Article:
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Rasl [Hardcover]

Jeff Smith
4.0 out of 5 stars  See all reviews (1 customer review)
RRP: 23.57
Price: 22.58 & FREE Delivery in the UK. Details
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Product details

  • Hardcover: 472 pages
  • Publisher: Cartoon Books (17 Sep 2013)
  • Language: English
  • ISBN-10: 1888963379
  • ISBN-13: 978-1888963373
  • Product Dimensions: 25.7 x 19.6 x 4.3 cm
  • Average Customer Review: 4.0 out of 5 stars  See all reviews (1 customer review)
  • Amazon Bestsellers Rank: 136,457 in Books (See Top 100 in Books)

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Product Description

When Rasl, a thief and ex-military engineer, discovers the lost journals of Nikola Tesla, he bridges the gap between modern physics and history's most notorious scientist. But his breakthrough comes at a price. In this twisting tale of violence, intrigue, and betrayal, Rasl finds himself in possession of humankind's greatest and most dangerous secret. New York Times-bestselling author Jeff Smith's follow up to his epic fantasy Bone is a gritty, hard-boiled tale of an inter-dimensional art thief caught between dark government forces and the mysterious powers of the universe itself. 472 page hardcover in full color!

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4.0 out of 5 stars Its no Bone 11 Feb 2014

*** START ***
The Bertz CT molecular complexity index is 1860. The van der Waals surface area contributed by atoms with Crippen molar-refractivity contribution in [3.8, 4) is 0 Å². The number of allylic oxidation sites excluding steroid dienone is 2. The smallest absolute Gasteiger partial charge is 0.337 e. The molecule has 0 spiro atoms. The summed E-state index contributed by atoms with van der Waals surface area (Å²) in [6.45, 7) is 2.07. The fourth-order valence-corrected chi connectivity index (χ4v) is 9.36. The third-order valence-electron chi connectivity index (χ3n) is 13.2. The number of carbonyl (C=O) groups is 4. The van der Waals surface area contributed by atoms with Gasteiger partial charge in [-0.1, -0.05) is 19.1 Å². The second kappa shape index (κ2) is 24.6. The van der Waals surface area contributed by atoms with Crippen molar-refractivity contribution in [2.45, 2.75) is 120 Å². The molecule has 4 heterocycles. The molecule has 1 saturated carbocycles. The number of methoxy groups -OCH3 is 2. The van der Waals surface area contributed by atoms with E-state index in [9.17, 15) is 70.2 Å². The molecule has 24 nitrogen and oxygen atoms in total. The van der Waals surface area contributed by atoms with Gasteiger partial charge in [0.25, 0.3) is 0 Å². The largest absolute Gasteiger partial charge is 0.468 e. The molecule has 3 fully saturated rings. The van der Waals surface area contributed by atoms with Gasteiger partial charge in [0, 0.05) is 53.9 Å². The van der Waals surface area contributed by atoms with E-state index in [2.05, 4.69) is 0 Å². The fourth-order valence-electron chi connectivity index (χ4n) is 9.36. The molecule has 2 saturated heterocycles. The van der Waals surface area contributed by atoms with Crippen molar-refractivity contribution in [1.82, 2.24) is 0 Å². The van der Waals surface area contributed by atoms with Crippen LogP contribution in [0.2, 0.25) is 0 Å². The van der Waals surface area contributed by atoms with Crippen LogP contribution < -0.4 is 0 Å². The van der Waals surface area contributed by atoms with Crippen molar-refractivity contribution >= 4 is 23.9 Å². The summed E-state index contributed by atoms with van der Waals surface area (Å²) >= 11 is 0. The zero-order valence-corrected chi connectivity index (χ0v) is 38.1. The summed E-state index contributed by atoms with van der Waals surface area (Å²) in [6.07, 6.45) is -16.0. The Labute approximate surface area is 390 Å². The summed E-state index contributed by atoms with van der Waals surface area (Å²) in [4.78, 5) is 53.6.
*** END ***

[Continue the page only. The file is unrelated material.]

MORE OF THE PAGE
Format:Hardcover|Verified Purchase
Its no Bone, but its better than Shazam!!!! its a fine volume...a great story and its Jeff Smith!!!! Just but it at this great price
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Amazon.com: 4.6 out of 5 stars  15 reviews
17 of 18 people found the following review helpful
5.0 out of 5 stars What Physics Today's online editor thinks of the book 6 Sep 2013
By Charles Day - Published on Amazon.com
Format:Hardcover
The ability to travel between different universes or between different dimensions of the same universe is a common plot element in speculative fiction. Multiple worlds not only boost the variety of settings that an author can depict, they also set up plot-enriching paradoxes, conflicts, and choices.

Most of the multiple-world works that I've read or watched present the worlds as an intrinsic and unexplained feature of the work's fictional universe. The Q Continuum of Star Trek: The Next Generation, for example, is an extradimensional plane of existence whose powerful, intelligent, and immortal inhabitants, the Q, can jump into our mundane plane to cause mischief. I've tried in vain to find a physical description of the Q Continuum.

But there are exceptions to the take-it-or-leave-it approach. In Ian McDonald's 2007 novel Brasyl, Hugh Everett's many-worlds interpretation of quantum mechanics is not just an imaginative theory to account for the physically awkward notion of collapsing wave functions; it's also a description of how the world works.

Jeff Smith's comic-book series RASL goes further in exploring the physical basis of multiple worlds. Originally published in 15 black-and-white issues from February 2008 through August 2012, RASL was reissued this month in a single hardbound full-color volume. I read it in one sitting over Labor Day with much pleasure.

Like McDonald, Smith makes use of a speculative theory, in his case a unified field theory that the elderly Nikola Tesla claimed in 1937 to have completed. RASL`s main character, a researcher named Robert Johnson who later assumes the name RASL, gains access to Tesla's lost notebooks. In one of them, he finds the unpublished theory expounded in full.